Cambridge Central School considers tax relief option for veterans


CAMBRIDGE, N.Y. -- The Cambridge Central School District will discuss enacting tax exemptions for veterans, after Gov. Andrew Cuomo gave boards the right to do so in December.

In the state of New York, 95 percent of municipalities have already approved the Alternative Veterans' Exemption, which had previously not applied to school taxes, according to the state's tax website. The Hoosick Falls Central School District held a public hearing on this issue at the end of January, and it was estimated that, if enacted, the exemptions would cause the tax rates of non-veterans in Hoosick Falls to rise by about $5 per $1,000 paid in school taxes. Cambridge will hold its own hearing on Feb. 25 at 6 p.m. in the auditorium.

Washington County estimates that enacting the exemptions would raise other residents' taxes by about two percent. Superintendent Vincent Canini felt that the tax impact would be very difficult to predict, but he seemed to agree with the county assessment, predicting a two to two and a half percent increase. Veterans make up about five percent of the population of Cambridge.

If passed, veterans will be eligible for a 15-percent reduction in assessed value if they served during a time of war, an additional 10 percent if they were in combat zones, and an additional reduction for any service-related disabilities. These exemptions would only apply to a veteran's primary residence.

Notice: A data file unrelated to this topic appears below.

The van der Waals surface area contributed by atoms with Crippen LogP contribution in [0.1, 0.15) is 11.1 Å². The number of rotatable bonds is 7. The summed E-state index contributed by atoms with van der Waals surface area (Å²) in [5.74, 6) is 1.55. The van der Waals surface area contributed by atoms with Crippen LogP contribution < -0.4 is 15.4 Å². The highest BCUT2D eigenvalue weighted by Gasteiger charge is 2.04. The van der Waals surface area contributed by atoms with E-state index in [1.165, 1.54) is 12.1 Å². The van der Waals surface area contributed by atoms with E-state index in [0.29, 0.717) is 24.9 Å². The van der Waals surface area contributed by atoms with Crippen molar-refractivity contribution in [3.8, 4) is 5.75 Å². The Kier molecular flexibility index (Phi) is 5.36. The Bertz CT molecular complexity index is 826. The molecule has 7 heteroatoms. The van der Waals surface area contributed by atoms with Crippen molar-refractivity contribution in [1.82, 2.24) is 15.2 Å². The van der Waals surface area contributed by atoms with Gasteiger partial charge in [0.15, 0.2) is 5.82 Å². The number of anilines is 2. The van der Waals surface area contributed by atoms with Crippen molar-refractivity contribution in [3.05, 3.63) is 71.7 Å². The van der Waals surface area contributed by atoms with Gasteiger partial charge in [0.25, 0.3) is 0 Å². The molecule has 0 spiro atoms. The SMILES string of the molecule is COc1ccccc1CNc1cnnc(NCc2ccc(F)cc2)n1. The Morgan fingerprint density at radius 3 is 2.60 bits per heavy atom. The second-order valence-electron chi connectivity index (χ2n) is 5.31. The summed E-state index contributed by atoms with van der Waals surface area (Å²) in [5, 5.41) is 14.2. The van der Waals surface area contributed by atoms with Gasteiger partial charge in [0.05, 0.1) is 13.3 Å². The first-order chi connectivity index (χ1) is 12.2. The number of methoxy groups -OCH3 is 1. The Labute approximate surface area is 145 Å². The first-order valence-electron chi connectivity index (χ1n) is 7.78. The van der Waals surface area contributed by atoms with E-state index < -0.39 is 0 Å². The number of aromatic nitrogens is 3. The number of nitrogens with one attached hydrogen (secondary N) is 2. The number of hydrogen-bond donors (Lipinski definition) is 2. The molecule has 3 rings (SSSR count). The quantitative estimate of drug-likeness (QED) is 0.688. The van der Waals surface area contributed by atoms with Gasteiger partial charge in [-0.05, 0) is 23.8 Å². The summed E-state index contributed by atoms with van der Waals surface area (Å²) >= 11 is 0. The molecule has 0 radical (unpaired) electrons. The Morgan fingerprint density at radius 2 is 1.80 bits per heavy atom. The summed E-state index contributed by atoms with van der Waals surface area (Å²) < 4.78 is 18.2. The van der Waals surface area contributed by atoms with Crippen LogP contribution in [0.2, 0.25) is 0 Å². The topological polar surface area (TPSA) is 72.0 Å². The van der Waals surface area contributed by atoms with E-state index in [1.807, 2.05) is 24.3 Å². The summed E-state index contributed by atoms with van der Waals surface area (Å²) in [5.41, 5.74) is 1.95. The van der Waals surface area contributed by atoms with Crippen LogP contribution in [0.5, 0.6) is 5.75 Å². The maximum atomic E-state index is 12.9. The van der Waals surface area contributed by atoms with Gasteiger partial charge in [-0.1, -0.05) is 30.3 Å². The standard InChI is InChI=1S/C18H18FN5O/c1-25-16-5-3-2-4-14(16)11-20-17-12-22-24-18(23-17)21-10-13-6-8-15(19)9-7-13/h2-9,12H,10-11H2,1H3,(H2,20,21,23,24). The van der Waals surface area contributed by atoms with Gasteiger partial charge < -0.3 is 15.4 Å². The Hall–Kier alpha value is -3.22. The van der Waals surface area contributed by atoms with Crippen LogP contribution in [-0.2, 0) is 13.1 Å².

"This is a mine field," said school board member Dr. Tom Wolski, "and the governor has allowed us to step right into it. It's going to hurt feelings no matter what we do. If we allow these exemptions, we have to tell the little old lady on Main Street that her taxes are going up."

Canini agreed, saying, "There are people who are struggling now."

Complicating the matter further, any veterans who are also eligible for the STAR program would have the new benefits subtracted from their assessed value first, and then the STAR benefits. This has the potential to be significant, as STAR reductions are reimbursed back to the schools by the state, while Alternative Veterans' Exemption funds are not. So, as the board explained, if a veteran was already paying nothing in school taxes because of STAR benefits, they would continue to pay nothing, but the state would no longer be obligated to compensate the school for those lost funds, moving the burden to other taxpayers.

School board chairman Paul Baker-Porazinski asked for questions from the audience so that the board could seek answers before the public hearing. Several members of the audience who were veterans criticized the board for not fully supporting the measure. "If it wasn't for veterans, that woman over there wouldn't be able to be here, speaking her mind," said one.

Baker-Porazinski repeatedly reminded the audience that the board was only seeking questions, and that there would be plenty of time for debate at the public hearing.

Derek Carson can be reached for comment at Follow him on Twitter @DerekCarsonBB


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